My entire body relaxed after that interaction, and I ran loose and fast with the knowledge I wasn’t about to trip and fall. New wildflower blooms caught my eye as magpies, meadowlarks, towhees, and a lone mourning dove serenaded me throughout. It was a glorious run that I would’ve missed had I allowed my panicked brain to override my intuition. Happy Monday to me!

I Am Not My Brain (and Other Insights)

Three weeks ago today I wrote about going on my first run in a long, long time.
Today I am writing about not being able to run. Again.

When I received the go-ahead from my PT dude to ease back into running, I ran a total of four times. The first two runs were completely pain-free. During the third and fourth runs, my left Achilles tendon was sore. Not excruciatingly sore, but it did hurt. I backed off, but I should’ve backed off sooner.

Shoulda-woulda-coulda.

I’m now on forced rest and cannot even take walks because that’s enough to fire up
the ol’ tendon. Joy in the land. Last week during my PT appointment I was so discouraged
by what felt like a never-ending cycle of injury jumping from one body part to another, that I smacked my kind PT dude in frustration.

Yesterday I had another appointment, and I started with an apology. I then explained that while my tendon was still giving me trouble, I had a better attitude.

What happened? YOU ARE NOT YOUR BRAIN happened.

You Are Not Your Brain cover image

YOU ARE NOT YOUR BRAIN is a book that’s helped me recognize the false messages my brain sends me, messages I’ve internalized over the years until they were hard-wired in my circuitry. The book is helping me rewire my brain so I’m not held hostage by that nasty voice. Basically, YOU ARE NOT YOUR BRAIN is a highly readable how-to on neuroplasticity. (Say it with me, people: neuroplasticity!)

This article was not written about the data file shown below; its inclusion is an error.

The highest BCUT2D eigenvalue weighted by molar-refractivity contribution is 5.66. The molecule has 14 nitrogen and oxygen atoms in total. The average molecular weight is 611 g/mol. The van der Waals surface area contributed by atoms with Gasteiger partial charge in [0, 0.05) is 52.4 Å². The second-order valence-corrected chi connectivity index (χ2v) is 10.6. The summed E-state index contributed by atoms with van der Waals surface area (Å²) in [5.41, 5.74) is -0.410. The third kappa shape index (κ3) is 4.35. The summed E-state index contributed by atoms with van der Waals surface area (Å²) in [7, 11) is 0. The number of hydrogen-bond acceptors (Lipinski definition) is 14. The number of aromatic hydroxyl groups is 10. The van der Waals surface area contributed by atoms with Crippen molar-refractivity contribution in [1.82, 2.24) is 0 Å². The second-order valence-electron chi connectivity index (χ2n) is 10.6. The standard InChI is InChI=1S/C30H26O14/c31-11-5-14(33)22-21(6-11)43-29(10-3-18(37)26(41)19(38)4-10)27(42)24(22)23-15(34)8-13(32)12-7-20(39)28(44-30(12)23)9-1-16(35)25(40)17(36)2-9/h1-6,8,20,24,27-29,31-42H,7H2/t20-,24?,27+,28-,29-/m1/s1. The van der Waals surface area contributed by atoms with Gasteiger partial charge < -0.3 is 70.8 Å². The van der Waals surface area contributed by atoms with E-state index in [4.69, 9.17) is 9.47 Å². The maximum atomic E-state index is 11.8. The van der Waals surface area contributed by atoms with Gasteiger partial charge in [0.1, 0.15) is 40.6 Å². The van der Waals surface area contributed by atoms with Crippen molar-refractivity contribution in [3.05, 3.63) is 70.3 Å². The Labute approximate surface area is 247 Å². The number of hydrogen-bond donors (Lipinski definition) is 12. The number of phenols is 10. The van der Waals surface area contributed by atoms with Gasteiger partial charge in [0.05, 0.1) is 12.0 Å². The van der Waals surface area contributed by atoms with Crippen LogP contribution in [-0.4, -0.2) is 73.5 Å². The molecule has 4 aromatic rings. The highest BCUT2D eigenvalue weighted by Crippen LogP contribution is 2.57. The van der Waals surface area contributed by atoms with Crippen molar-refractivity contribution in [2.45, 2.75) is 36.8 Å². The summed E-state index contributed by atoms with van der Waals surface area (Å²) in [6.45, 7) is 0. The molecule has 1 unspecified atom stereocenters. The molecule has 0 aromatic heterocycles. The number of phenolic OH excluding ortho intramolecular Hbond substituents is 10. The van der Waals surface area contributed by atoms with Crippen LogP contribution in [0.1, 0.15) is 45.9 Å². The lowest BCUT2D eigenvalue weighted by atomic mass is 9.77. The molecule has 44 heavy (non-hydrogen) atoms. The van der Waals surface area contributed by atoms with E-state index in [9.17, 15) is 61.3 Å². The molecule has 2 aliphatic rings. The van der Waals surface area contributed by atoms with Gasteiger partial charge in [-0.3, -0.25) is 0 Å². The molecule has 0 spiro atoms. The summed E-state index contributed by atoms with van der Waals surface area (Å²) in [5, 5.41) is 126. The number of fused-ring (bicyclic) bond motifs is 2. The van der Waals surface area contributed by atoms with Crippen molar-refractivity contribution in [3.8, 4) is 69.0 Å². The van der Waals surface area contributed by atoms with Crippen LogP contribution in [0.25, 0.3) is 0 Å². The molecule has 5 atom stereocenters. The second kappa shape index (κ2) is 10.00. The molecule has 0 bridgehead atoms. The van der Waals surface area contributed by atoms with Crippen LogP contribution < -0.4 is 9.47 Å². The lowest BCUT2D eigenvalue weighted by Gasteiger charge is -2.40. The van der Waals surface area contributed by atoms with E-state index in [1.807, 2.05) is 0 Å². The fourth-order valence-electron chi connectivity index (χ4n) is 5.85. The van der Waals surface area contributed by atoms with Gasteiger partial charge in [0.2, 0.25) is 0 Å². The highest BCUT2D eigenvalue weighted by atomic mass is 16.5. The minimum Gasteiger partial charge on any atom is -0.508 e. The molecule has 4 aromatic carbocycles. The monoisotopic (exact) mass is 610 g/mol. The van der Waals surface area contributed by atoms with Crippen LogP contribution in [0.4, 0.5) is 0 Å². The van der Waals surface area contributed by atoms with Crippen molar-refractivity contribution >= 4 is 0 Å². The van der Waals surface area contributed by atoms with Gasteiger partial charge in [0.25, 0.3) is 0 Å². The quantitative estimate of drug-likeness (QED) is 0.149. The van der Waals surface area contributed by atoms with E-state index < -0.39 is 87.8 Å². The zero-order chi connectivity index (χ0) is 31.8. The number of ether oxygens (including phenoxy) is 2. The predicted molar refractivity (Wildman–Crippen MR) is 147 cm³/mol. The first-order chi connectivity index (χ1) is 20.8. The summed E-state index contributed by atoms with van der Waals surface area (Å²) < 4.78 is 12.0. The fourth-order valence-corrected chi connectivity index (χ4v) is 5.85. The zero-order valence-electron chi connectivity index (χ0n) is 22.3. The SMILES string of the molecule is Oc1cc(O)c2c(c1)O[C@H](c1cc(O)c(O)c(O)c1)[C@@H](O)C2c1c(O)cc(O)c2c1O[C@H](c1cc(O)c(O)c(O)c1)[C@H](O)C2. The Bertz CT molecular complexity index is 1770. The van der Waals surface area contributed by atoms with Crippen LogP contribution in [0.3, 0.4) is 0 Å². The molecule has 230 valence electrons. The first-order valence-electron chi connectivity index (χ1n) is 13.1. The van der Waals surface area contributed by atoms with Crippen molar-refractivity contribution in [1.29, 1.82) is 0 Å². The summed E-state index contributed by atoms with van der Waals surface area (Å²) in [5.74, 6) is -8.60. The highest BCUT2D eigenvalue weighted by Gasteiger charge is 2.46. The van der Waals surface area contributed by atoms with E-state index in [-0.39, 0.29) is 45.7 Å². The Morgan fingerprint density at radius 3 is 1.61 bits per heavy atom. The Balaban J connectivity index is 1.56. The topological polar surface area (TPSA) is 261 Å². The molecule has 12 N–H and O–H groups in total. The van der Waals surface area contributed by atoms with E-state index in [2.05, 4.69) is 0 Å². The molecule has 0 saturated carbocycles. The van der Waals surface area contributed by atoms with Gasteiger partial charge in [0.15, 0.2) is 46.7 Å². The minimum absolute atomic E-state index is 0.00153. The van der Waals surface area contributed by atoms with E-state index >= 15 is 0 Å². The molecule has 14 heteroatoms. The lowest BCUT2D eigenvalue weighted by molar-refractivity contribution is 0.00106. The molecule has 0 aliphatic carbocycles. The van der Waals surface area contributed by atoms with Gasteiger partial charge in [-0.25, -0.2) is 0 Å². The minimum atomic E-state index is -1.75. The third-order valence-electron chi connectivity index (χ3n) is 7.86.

Testimonial: Monday afternoon I lifted weights (an activity I’m easing back into) and as I stood in front of the full-length mirror that helps me maintain good form while lifting, I felt a wave of all sorts of yucky thoughts and feelings around the fact that I’m weak and now must lift much lighter weights and have put on some pounds and don’t look so hot in my workout togs. The thought of starting over to get back to my strong and fit self felt like too much; I felt ugly and weak and worthless and overwhelmed by the entire situation.

And then I reined myself in and talked to my brain. I followed the steps and began the process of rewiring my brain by lifting weights while maintaining eye contact in the mirror. I didn’t look anywhere but in my eyes, because that’s where my true self was evident. Not in my waist or thighs or arms. My eyes. I smiled into my blue peepers and lifted those weights, knowing that by taking action I was drowning out that voice and making it harder for it to reappear. It will come back, it always does, but each time I take positive action while that voice yammers at me, the voice loses power over me.

Tracy taped tendonIn the meanwhile, I’m rocking the RockTape and trying to focus on how far I’ve come. I won’t be running the Bolder Boulder next month and am still royally frustrated with my limitations, but I’m trying hard not to take those personally.

One step at a time.

 

 

My Bold Men

           

As I type this,
Zippy, Wildebeest, and Zebu
are running the Bolder Boulder 10k.

They should be heading into their third mile right now.
The third mile’s the hardest on this course.
Uphill and lots of turns.

Go, men, go!
Lean into the hill and lift those knees!
You’re doing great!
        

Friday Five: The Wildebeest Edition

            

       
Wildebeest didn’t have school yesterday so we spent time together.

1)  I drove him to Boulder so he could run two miles on a treadmill to get a qualifying time
for the BolderBoulder on Memorial Day.

2)  While in Boulder, we took our recyclables to the recycling center
where Wildebeest impressed me with his knowledge of paper board vs cardboard.

3)  As we drove back on Highway 93 (which is a beautiful drive along the foothills), we watched
a courageous (foolhardy?) bird repeatedly harass a much larger hawk.

4)  We talked about many things, including the fact that because a person’s sexuality encompasses